A fanciful adventure where finding truth in Arthurian legends leads a young girl to learn about her own identity.
Tia Hemyke is being adopted by the Treveylan family and she feels both nervous and excited at the prospect of having parents and a home of her own. Having been left at Ms. Davidson’s home when she was a baby, Tia has longed for knowledge and identity. All she has is her name, birthday and a set of small unknown treasures in a leather bag and a pendant she never takes off.
Days before the adoption, Tia is pursued by a tall man, Mr Silverman, who is keen to know more about Tia’s past and her treasures. Finding courage and strength, Tia escapes and finds her way home and to safety with the Treveylans.
A thrilling start and one I knew would come back at some point in the story, leaving me on tenterhooks all throughout.
Something that stuck with me throughout the story was a line said by the adventurous and wise head teacher. “‘My greatest desire, though, ‘ she continued, ‘is that while the children are here at my school they’ll undertake a greater quest of exploration and discovery; that they’ll explore their own identity and discover who they truly are. It’s a quest that’ll last a lifetime, but it’s one that is all about the journey , not the destination’”.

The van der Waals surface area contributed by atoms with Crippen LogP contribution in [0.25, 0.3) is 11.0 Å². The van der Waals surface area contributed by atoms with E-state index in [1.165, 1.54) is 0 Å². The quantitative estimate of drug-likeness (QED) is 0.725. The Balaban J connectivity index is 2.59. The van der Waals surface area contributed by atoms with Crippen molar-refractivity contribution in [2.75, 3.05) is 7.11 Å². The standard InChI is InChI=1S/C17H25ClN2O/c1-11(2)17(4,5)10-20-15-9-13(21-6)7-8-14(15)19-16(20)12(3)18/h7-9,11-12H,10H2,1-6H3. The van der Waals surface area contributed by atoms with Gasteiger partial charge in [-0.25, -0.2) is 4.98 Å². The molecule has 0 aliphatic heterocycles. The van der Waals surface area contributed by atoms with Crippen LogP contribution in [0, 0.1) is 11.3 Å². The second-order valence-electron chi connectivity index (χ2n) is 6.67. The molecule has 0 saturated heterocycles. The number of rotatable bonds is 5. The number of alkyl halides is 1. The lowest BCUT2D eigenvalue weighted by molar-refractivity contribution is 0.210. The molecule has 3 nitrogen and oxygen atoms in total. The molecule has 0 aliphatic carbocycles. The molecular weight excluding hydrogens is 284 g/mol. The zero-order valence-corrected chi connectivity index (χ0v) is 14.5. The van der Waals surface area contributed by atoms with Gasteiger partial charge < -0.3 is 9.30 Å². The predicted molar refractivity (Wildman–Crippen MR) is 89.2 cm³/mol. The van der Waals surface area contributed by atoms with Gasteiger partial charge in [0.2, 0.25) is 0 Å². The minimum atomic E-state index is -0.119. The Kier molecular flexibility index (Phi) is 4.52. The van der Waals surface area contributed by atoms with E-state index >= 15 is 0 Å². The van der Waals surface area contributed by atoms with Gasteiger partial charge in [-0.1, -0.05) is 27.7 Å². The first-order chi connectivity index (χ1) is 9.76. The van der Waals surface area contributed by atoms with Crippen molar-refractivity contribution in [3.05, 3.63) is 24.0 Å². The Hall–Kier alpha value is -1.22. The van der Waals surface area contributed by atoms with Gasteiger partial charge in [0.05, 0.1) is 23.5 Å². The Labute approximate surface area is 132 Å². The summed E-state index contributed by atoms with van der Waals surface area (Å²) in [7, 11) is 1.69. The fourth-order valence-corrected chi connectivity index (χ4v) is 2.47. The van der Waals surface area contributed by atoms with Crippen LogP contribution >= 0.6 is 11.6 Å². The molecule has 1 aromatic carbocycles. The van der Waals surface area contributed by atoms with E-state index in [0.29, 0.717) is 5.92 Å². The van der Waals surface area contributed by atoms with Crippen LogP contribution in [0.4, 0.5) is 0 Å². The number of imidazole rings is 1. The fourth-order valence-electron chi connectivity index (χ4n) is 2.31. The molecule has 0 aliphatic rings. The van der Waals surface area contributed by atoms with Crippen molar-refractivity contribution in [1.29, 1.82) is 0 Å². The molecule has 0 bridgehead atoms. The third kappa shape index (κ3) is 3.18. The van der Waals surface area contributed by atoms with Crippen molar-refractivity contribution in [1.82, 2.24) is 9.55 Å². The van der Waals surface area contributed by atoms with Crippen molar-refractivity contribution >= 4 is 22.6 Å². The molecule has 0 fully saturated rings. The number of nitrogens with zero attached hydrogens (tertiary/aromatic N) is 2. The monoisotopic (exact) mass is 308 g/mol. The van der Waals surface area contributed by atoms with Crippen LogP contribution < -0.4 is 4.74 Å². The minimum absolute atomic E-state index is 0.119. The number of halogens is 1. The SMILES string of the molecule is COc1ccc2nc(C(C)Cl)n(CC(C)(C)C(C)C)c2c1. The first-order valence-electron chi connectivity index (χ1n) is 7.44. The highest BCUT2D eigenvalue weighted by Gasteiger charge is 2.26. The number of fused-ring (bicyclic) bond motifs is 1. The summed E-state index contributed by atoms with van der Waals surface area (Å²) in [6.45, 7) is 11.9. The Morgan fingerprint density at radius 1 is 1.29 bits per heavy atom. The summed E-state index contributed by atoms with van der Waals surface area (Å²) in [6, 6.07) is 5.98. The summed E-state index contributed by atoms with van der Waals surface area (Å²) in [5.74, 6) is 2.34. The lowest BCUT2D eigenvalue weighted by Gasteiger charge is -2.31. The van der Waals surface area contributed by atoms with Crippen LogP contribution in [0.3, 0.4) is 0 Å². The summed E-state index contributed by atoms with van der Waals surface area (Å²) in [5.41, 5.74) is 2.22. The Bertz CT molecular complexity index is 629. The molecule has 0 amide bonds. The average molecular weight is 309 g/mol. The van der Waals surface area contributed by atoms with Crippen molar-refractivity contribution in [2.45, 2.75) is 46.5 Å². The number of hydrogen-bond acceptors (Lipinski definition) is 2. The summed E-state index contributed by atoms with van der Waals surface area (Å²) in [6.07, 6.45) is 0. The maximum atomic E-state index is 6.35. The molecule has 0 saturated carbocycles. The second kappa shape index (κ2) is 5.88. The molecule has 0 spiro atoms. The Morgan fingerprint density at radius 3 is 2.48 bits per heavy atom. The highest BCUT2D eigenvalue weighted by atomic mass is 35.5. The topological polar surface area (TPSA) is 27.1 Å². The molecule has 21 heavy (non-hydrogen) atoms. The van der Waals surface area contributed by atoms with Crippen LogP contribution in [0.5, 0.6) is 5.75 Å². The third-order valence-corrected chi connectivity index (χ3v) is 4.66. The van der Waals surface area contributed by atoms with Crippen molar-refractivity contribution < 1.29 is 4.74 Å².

I felt this story keenly as though it were not only a journey for Tia, obviously, but also for the reader.
It was such a lovely tale of adoption, finding family and safety but learning about identity. Identity in the form of truth in legends, knowing where you are from and where you belong but also in knowing and understanding yourself.
I read this in two sittings with a pause in between to let James Haddell know I was thoroughly enjoying the story. Having heard how scary it can be to publish your book baby, he was pleased to know it was well received, mentioning he was surprised at how vulnerable it felt to send it into the world. Not to worry James, this historical tale is fantastic and will be a big hit!